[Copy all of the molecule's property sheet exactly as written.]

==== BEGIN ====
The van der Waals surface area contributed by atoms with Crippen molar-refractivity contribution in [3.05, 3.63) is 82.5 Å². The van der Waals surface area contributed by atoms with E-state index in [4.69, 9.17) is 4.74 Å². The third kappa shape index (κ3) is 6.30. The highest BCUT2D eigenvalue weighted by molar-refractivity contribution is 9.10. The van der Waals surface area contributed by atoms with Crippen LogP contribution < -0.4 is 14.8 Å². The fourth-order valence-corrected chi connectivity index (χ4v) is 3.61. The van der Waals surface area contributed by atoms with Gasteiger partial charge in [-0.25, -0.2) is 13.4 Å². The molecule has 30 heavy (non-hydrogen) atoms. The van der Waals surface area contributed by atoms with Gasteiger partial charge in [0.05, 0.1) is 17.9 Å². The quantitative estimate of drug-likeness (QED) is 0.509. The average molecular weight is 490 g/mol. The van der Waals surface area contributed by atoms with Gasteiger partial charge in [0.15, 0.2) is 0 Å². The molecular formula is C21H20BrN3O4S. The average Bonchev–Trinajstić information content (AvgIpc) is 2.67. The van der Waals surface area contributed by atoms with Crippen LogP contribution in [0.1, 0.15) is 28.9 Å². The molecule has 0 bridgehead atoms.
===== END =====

The van der Waals surface area contributed by atoms with Crippen molar-refractivity contribution in [3.05, 3.63) is 82.5 Å². The van der Waals surface area contributed by atoms with E-state index in [4.69, 9.17) is 4.74 Å². The third kappa shape index (κ3) is 6.30. The highest BCUT2D eigenvalue weighted by molar-refractivity contribution is 9.10. The van der Waals surface area contributed by atoms with Crippen LogP contribution < -0.4 is 14.8 Å². The fourth-order valence-corrected chi connectivity index (χ4v) is 3.61. The van der Waals surface area contributed by atoms with Gasteiger partial charge in [-0.25, -0.2) is 13.4 Å². The molecule has 30 heavy (non-hydrogen) atoms. The van der Waals surface area contributed by atoms with Gasteiger partial charge in [0.05, 0.1) is 17.9 Å². The quantitative estimate of drug-likeness (QED) is 0.509. The average molecular weight is 490 g/mol. The van der Waals surface area contributed by atoms with Gasteiger partial charge in [0.15, 0.2) is 0 Å². The molecular formula is C21H20BrN3O4S. The average Bonchev–Trinajstić information content (AvgIpc) is 2.67. The van der Waals surface area contributed by atoms with Crippen LogP contribution in [0.1, 0.15) is 28.9 Å². The molecule has 0 bridgehead atoms.